As the number of police-on-dog shootings continue to rise – studies have estimated that half of all intentional police shots fired are aimed at our four-legged family members – California lawmakers are proposing a bill that would require mandatory police training on dog encounters.
The U.S. Department of Justice estimates that at least 10,000 dogs are shot and killed by police nationwide. While a very small percentage of these shootings are considered justified, a vast majority are easily avoidable with a better understanding of dog behavior, body language, and alternative responses when unexpectedly encountering a dog.
In response to the growing problem of police-on-dog shootings, State Assemblyman Adrin Nazarian introduced Bill AB-1199, more commonly known as the Police-Canine Encounters Protection Act, which would require mandatory canine encounter training for police officers across the entire state of California.
With between 37 and 47% of the U.S. population sharing their homes with dogs, police can expect to encounter a family dog about as often as they can expect not to. Yet, police are largely untrained in how to appropriately handle a dog encounter.
“AB 1199 Police-Canine Encounters Protection Act will require mandatory in-service canine encounter training to California peace officers on how to both quickly and safely respond to unexpected situations when encountering a dog. This invaluable training will give them the tools to protect themselves as well as the life of a treasured canine family member,” said Judie Mancuso, president of Social Compassion In Legislation.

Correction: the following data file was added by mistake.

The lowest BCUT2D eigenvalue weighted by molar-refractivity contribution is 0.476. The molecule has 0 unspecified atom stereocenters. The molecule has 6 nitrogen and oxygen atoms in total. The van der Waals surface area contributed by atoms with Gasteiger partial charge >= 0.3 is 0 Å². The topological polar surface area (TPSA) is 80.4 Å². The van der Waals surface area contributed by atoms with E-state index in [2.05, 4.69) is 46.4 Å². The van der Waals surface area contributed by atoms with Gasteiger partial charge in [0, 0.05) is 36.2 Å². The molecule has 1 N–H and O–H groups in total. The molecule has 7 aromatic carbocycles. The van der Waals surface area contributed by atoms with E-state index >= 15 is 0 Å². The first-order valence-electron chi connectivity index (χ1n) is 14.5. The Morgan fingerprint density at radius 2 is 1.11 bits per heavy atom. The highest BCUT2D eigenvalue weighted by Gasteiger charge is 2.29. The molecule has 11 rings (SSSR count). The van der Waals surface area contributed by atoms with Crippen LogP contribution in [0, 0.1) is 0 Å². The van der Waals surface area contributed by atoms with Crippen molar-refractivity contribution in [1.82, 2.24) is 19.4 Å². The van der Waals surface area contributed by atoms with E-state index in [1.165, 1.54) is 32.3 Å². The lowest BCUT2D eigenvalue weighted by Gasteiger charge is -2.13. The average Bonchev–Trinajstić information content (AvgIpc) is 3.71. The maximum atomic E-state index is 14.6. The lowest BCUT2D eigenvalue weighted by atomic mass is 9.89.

Dog attacks on police are very rare – in fact, no police officer in recorded history has ever been killed by a dog. In many cases, dogs are shot in and around their homes, inside fenced backyards, and while tethered or leashed when they growl, bark, or lunge at an officer that enters their space.
“Attacked is one thing, but the videos of the animals being shot is far from being attacked,” said Mancuso.
The bill calls for state-wide mandatory police training on dog encounters that would help officers understand the behavior and body language of dogs, and how to use non-lethal force.
The Police-Canine Encounters Protection Act training will include:
- Understanding the behavior and body language of dogs
- Tactical considerations and best practices during encounters involving dogs
- Safe and appropriate use of non-lethal force in handling dog encounters
- Supplementary training two years after the original training
“Police officers want this training and dog owners want this training, it’s a win-win for everyone,” stated Assembly Member Adrin Nazarian. “Police officers without proper training are too often stuck in a terrible lose-lose situation. We need to proactively train police officers to ensure that they feel safe, and our family dogs are safe.”
Similar laws recently been enacted in Colorado and Texas have proven effective in reducing the number of police-on-dog shootings.
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